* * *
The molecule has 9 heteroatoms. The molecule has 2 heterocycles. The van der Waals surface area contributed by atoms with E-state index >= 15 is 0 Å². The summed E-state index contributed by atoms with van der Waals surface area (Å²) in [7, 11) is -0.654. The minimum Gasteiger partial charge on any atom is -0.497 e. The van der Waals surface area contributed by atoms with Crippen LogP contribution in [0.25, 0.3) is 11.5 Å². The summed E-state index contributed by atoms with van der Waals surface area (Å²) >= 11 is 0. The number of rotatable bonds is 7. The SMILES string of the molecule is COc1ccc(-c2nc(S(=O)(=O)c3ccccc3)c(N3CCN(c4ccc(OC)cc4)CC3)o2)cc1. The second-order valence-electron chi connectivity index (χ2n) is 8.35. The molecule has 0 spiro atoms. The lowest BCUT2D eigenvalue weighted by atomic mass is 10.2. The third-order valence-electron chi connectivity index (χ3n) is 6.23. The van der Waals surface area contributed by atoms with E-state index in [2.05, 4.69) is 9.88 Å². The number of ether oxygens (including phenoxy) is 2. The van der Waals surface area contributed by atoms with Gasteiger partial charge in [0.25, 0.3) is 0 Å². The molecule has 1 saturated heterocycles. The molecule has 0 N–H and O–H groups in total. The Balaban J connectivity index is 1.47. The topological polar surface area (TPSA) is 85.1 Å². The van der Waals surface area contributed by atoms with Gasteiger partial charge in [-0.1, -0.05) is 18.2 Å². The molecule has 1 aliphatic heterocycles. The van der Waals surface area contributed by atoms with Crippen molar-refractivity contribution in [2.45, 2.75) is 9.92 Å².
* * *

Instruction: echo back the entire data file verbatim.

The molecule has 9 heteroatoms. The molecule has 2 heterocycles. The van der Waals surface area contributed by atoms with E-state index >= 15 is 0 Å². The summed E-state index contributed by atoms with van der Waals surface area (Å²) in [7, 11) is -0.654. The minimum Gasteiger partial charge on any atom is -0.497 e. The van der Waals surface area contributed by atoms with Crippen LogP contribution in [0.25, 0.3) is 11.5 Å². The summed E-state index contributed by atoms with van der Waals surface area (Å²) >= 11 is 0. The number of rotatable bonds is 7. The SMILES string of the molecule is COc1ccc(-c2nc(S(=O)(=O)c3ccccc3)c(N3CCN(c4ccc(OC)cc4)CC3)o2)cc1. The second-order valence-electron chi connectivity index (χ2n) is 8.35. The molecule has 0 spiro atoms. The lowest BCUT2D eigenvalue weighted by atomic mass is 10.2. The third-order valence-electron chi connectivity index (χ3n) is 6.23. The van der Waals surface area contributed by atoms with E-state index in [2.05, 4.69) is 9.88 Å². The number of ether oxygens (including phenoxy) is 2. The van der Waals surface area contributed by atoms with Gasteiger partial charge in [0.25, 0.3) is 0 Å². The molecule has 1 saturated heterocycles. The molecule has 0 N–H and O–H groups in total. The Balaban J connectivity index is 1.47. The topological polar surface area (TPSA) is 85.1 Å². The van der Waals surface area contributed by atoms with Gasteiger partial charge in [-0.1, -0.05) is 18.2 Å². The molecule has 1 aliphatic heterocycles. The van der Waals surface area contributed by atoms with Crippen molar-refractivity contribution in [2.45, 2.75) is 9.92 Å².